More magic in London: Ben Aaronovitch’s The Hanging Tree

rol-3The Hanging Tree is the sixth in the Peter Grant Rivers of London series – about a wizard’s apprentice in a special department of London’s Metropolitan Police, dedicated to sorting out the ‘weird bollocks’ that the regular Met don’t wish to have anything to do with. I think the best way to update other fans, and to introduce new readers, is to go through the characters. These novels are so attractive in their world building and their characters, it’s hard to detect which elements are driving the plot hardest, and which parts are given the serious development attention.

Peter Grant: not much development in his character, since he’s pretty fully realised as the police officer son of a ex-heroin addict jazz trumpeter and a fearsome mother from Sierra Leone. He’s improved his spell-casting (well up to Third Level now), and still drools over fast cars with more numbers than letters in their names. He’s got really good at spouting meaningless Met jargon to angry Inspectors as a defensive measure. Spends a lot of time with:

Beverly Brook: a south London river goddess who has other business during the duration of this novel, but she’s on hand to relay messages, and keep things calm back at Mama Thames’ headquarters, because there is Big Trouble with her big sister:

rol-1Lady Tyburn: she’s the leading river goddess in this novel, as arrogant and frightening as ever, but we find out about her children, her husband, the trouble they cause her, and the trouble she will cause Thames Water if Peter doesn’t repay the favour she did him by rescuing him from being buried underneath the city by malignant fae, by getting her girl out of police custody like she told him to. What Lady Ty tells Peter when she loosens up and stops glaring is truly fascinating. Whoever knew that islands took university sabbaticals?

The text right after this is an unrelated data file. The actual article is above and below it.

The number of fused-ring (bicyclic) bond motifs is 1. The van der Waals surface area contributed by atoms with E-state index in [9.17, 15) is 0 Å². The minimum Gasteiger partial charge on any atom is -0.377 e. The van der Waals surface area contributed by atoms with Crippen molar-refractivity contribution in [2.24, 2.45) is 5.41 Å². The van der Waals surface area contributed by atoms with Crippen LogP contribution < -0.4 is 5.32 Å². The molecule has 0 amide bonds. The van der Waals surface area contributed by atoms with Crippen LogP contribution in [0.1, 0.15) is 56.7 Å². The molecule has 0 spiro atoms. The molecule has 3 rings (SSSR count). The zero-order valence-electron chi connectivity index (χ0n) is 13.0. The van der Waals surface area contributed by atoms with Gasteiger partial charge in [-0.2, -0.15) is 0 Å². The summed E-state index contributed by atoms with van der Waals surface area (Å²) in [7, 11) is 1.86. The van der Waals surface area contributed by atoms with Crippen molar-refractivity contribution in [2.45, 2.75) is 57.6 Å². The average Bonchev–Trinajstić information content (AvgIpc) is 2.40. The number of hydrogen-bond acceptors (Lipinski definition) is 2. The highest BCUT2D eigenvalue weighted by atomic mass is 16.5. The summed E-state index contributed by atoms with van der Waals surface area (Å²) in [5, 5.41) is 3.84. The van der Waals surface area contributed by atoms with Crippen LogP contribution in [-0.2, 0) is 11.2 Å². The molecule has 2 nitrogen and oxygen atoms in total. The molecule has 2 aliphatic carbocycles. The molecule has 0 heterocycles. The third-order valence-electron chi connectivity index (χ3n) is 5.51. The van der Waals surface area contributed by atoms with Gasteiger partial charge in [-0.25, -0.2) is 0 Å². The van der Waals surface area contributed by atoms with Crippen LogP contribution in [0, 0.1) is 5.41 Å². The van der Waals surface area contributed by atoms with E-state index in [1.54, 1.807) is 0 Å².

Nightingale: Britain’s top wizard, still dapper, still mischievous, still devastatingly attractive, still into Jags. Possibly the only wizard who can control Lady Ty.

Varvara: the Russian night witch is not in this plot, but we hear some bad words being said about her past duplicity by:

Lady Helena: a new character, an earth- and nature-oriented witch / wizard / practitioner who thought she’d killed the first Faceless Man, but now finds that Varvara was lying. She has some loose ethical approaches when it comes to medical and biological experimentation, last seen in Moon Over Soho. Her arrival clears up some old loose ends, and frays more.

Caroline: Lady Helena’s daughter, trainee witch, desperate to learn to fly and getting pretty good at trying. Very interested in swopping spells with Peter, but not in that way.

rol-5Guleed: Peter’s new sidekick, a ninja-hijabi with zero magical powers and no wish to learn any either. Much the better police officer in interrogations and polite questionings. Unfazed by weird bollocks, currently appearing in series three of the Rivers of London comic, Black Mould.

Lesley May: OMG she’s back. Well, if you’ve been reading the Rivers of London comics you’ll know that she’s back properly, and The Hanging Tree brings us up to date with quite how dangerous, powerful and focused she is. And we learn a little bit more about her relationship with The Faceless Man Mk II.

Toby the dog: has a sugar and fat issue, because:

Molly the demon maid: stayed up all night to bake a Victorian-standard high tea for Lady Helena’s visit to the Folly. She gives all leftover food to homeless meals charities, which is why there is never anything left in the kitchen for midnight snacks.

rol-2What I really liked about The Hanging Tree are the background details of the world-building, that show that it isn’t static. Things are changing, in the demi-monde and in Peter’s mundane world, as the two universes come closer together. Zachary is helping the Quiet People acclimatise their children to daylight. The Folly is bringing in mundane specialists to work on thaumaturgical blowout with Dr Walid, and to do the time-consuming analysis. The Chestnut Tree (site of the original last pub before the hanging tree at Tyburn) is staffed by people who might or might not be partly fae. But how do you spot a partly-magical person in a crowd of goths? The Hanging Tree also delivers the expected amount of police procedural operations in crowded, built-up areas in central London. The joy of blowing up well-known and much-hated landmarks must be part of the joy of writing these novels.